How strong is your Core?

Most people pick up the bodybuilding sport with aspirations to build an aesthetic mid-section. The general notion is: you go to the gym regular enough and one day you will crunch your way to a six pack pretty much like those Greek God figures we see on TV and social media pages. Statistically speaking, only 2% of the world population can claim to have a six pack as per bodybuilding.com (generally Athletes who do this  for a living) Now, I am not trying to discourage you, this is a quick reality check. It certainly is attainable, however, there are many variables which must be considered on way to building a solid core. Now, I mentioned “core”, why did I do that? Well let me break this down.

The six pack are visible abdominal muscles which are a superficial set of muscles and form the minority of the core anatomy. To put it simply, it forms the cosmetic outlook of your overall core. The core in totality is central to our body and helps in pretty much everything we do. Starting from holding us when we stand and basic functions like moving of hands and legs, including the finger you just lifted to scroll up on this piece was extended through your arm which in turn recruited your core multifidus involuntarily. In short- a strong core helps in efficient physical movement and athletic endurance. Our goal must be holistic and directed towards understanding the core to perform movements beyond the sport.  A strong core equals a healthy functional spinal cord structure which forms the basis of interaction between the brain and the Central nervous system.  Before I list the common indicators related to a weak core, let’s understand the anatomy a little bit.

Core Anatomy– The top of the core is called the Diaphragm- and  helps to facilitate breathing. The base is called the Pelvic Floor Muscle- helps in bowel, bladder and sexual function. The layer that wraps the front and side of the core section is called the Transverse Abdominis- which helps in compression and increases inner abdominal pressure and spine stability. And, along the back of the spine, very close to your midline, is the Multifidus- majorly recruited during spine extension, which is bending backwards, sideways and rotational movements and pretty much every time you perform an activity there is passive involvement of your Multifidus muscle. Your Lower back pain is primarily a result of a weak multifidus region.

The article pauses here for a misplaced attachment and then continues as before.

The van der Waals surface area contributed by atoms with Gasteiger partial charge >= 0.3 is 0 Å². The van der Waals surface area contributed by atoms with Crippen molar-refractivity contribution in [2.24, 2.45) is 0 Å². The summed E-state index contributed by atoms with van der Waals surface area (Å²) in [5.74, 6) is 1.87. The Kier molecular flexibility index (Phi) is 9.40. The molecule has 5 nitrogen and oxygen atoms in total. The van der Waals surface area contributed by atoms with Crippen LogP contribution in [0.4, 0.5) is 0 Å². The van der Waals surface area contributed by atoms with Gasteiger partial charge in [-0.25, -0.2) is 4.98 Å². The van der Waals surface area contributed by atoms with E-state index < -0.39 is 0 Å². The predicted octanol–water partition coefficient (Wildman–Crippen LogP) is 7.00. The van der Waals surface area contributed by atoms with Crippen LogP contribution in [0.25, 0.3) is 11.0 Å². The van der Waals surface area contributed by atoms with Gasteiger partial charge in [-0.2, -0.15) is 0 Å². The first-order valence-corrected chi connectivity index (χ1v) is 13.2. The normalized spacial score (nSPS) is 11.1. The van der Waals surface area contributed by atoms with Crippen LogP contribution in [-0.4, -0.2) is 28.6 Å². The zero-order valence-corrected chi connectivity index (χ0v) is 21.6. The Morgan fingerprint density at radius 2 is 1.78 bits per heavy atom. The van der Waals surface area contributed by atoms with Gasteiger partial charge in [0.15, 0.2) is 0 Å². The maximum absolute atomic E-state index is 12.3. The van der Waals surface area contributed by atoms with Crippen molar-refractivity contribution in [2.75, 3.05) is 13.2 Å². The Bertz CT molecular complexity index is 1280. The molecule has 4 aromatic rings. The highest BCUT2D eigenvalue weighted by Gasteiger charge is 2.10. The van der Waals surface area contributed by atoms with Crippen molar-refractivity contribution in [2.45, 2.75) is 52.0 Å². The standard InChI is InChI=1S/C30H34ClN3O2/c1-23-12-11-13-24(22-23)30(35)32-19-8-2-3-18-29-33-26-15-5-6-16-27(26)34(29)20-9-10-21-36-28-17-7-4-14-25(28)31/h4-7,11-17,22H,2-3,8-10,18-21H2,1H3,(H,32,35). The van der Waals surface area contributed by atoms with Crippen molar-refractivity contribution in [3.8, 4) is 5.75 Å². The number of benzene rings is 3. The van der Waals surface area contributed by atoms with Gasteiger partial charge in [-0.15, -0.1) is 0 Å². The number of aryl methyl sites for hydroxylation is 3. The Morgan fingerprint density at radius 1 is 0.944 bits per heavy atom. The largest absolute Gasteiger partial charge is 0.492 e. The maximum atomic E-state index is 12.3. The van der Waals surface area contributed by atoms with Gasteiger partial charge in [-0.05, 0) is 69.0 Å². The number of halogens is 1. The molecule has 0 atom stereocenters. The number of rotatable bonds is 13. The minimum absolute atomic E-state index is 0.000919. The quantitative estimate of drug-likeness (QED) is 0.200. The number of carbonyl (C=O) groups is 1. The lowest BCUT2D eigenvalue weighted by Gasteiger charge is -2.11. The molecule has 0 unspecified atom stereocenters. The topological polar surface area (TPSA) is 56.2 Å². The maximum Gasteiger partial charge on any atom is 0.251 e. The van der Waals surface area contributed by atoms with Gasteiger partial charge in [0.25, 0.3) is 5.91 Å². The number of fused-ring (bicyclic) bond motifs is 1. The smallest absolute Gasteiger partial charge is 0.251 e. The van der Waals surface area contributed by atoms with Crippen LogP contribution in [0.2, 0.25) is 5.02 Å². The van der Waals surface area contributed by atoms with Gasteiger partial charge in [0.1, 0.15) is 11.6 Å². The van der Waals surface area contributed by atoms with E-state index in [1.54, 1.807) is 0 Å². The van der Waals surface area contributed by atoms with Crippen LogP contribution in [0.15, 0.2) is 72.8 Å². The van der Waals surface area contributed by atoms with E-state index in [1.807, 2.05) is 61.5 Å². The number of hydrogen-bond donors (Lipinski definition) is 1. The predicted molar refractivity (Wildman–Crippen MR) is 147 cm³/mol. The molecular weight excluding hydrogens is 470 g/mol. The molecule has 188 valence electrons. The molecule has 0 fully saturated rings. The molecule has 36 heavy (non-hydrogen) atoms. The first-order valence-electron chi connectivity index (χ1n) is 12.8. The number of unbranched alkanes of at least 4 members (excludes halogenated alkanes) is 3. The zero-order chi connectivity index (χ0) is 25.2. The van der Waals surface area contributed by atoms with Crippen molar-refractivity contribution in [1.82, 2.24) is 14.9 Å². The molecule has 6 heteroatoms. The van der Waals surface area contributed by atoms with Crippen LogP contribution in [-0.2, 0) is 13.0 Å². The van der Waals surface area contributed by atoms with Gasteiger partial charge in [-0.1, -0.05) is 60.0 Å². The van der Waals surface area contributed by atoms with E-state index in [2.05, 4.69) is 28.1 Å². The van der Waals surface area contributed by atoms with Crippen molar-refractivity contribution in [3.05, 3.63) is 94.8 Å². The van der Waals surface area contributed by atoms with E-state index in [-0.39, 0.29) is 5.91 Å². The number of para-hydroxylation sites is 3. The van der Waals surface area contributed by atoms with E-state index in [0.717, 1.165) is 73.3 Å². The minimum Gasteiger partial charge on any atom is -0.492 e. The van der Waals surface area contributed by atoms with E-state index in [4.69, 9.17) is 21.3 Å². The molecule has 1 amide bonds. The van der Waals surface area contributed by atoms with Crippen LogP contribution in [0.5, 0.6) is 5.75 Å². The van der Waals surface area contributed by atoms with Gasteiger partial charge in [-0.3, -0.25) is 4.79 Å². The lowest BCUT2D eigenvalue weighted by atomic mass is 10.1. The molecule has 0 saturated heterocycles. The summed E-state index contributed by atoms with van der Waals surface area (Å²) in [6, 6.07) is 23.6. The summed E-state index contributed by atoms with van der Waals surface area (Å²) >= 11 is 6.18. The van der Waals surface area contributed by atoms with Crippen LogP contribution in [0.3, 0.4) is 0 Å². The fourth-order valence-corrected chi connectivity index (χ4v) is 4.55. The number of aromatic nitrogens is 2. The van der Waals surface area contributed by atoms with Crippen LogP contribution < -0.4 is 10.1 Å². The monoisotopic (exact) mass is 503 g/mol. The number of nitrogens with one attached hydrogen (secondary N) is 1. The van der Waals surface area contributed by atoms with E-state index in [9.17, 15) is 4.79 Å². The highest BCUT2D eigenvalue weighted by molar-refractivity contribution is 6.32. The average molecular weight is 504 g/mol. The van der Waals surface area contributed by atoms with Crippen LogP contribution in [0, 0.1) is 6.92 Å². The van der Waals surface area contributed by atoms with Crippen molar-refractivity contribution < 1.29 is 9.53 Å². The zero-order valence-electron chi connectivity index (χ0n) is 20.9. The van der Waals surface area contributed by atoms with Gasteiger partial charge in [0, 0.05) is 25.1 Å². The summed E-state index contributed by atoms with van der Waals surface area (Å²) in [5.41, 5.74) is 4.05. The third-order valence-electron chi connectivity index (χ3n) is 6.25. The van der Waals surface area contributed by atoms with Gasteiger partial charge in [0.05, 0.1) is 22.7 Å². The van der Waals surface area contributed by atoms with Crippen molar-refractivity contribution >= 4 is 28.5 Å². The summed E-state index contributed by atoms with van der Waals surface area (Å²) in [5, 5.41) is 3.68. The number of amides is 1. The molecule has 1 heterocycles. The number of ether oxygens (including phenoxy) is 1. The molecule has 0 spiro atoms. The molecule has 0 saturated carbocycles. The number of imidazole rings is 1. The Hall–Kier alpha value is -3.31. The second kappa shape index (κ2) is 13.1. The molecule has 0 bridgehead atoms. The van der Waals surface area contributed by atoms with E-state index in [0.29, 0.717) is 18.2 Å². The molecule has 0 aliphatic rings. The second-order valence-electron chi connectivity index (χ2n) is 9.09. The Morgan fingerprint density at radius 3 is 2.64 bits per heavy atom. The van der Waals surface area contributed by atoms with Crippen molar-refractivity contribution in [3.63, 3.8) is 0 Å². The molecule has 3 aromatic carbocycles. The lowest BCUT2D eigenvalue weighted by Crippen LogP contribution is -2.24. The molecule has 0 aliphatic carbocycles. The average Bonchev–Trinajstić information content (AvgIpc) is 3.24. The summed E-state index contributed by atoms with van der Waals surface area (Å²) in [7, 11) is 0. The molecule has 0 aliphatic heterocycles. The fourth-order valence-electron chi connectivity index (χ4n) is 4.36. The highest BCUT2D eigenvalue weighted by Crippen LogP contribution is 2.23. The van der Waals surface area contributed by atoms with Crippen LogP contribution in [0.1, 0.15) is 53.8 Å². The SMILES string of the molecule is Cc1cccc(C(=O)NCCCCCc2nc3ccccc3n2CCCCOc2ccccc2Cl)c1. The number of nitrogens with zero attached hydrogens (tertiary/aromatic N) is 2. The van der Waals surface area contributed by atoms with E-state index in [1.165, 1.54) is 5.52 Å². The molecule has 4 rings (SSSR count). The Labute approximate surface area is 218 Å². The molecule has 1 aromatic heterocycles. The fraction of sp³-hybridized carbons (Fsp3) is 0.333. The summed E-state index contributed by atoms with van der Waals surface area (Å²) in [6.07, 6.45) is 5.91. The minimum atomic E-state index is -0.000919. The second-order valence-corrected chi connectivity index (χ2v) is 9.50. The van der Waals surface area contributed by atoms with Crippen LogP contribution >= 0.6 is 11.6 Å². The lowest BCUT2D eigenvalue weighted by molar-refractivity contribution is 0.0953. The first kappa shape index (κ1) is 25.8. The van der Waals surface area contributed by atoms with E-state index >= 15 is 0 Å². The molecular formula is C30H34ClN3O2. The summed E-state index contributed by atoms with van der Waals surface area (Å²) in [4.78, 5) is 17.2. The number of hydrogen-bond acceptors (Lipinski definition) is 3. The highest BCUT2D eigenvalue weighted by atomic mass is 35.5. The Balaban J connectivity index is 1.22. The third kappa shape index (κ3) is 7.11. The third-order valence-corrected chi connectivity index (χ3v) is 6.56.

Here are three broad indicators that can be associated with a weak core.

  1. Back pain or sore back almost every now and then.
  2. Change in breathing pattern or holding your breath when you lift something or when sitting or getting up.
  3. Weak posture-Slouching most of the times when sitting or standing. A strong core will naturally hold your posture upright whether you are sitting or standing.

Any limitation or misalignment resulting from physical movements or poor posture is an indicator of an inefficient overall core engine.

What should you do to engage your core? the simplest yet most effective way to do this is

Get on your 4 limbs and suck your stomach in towards your spine and exhale. Hold your stomach pulled and keep breathing normally while you hold those abs. Your breathing facilitates and engages your core every time you exhale.  Do not deep breathe and do it normally to support your core. This activity done a few times daily will help in activating the overall core muscles and prepare you to engage in advanced core training.

The other exercises which should follow this to build a strong core are listed below. You can look up the details on the internet and include these in your training routine.

Planks, Squats, Deadlifts, Mountain Climbers, Hip bridge, Farmers Walk etc.

A six pack is certainly an achievement and exhibits years of dedication towards the right blend of nutrition, training, and hard work to the sport, however, it is no way an indicator of an optimal functional core.

The new normal has restricted physical activity and confined most of us to the 4 walls of our home. Long hours in front of the desk will reduce physical activity and impair core mobility altogether, hence you must look at conscious core engagement rather than depending on involuntary core movement which as a result of our lifestyle will start to decline in the post corona period.

If you haven’t yet checked me out on YouTube, here is the link to my channel.

https://www.youtube.com/channel/UCtllE7Oxdvll_r1gHJ2Twbw

You will find me on Facebook and Instagram under Fit Dad Aesthetics.

So, pick yourself up and get on with it my friend. Until next time,

We lift, therefore we are!

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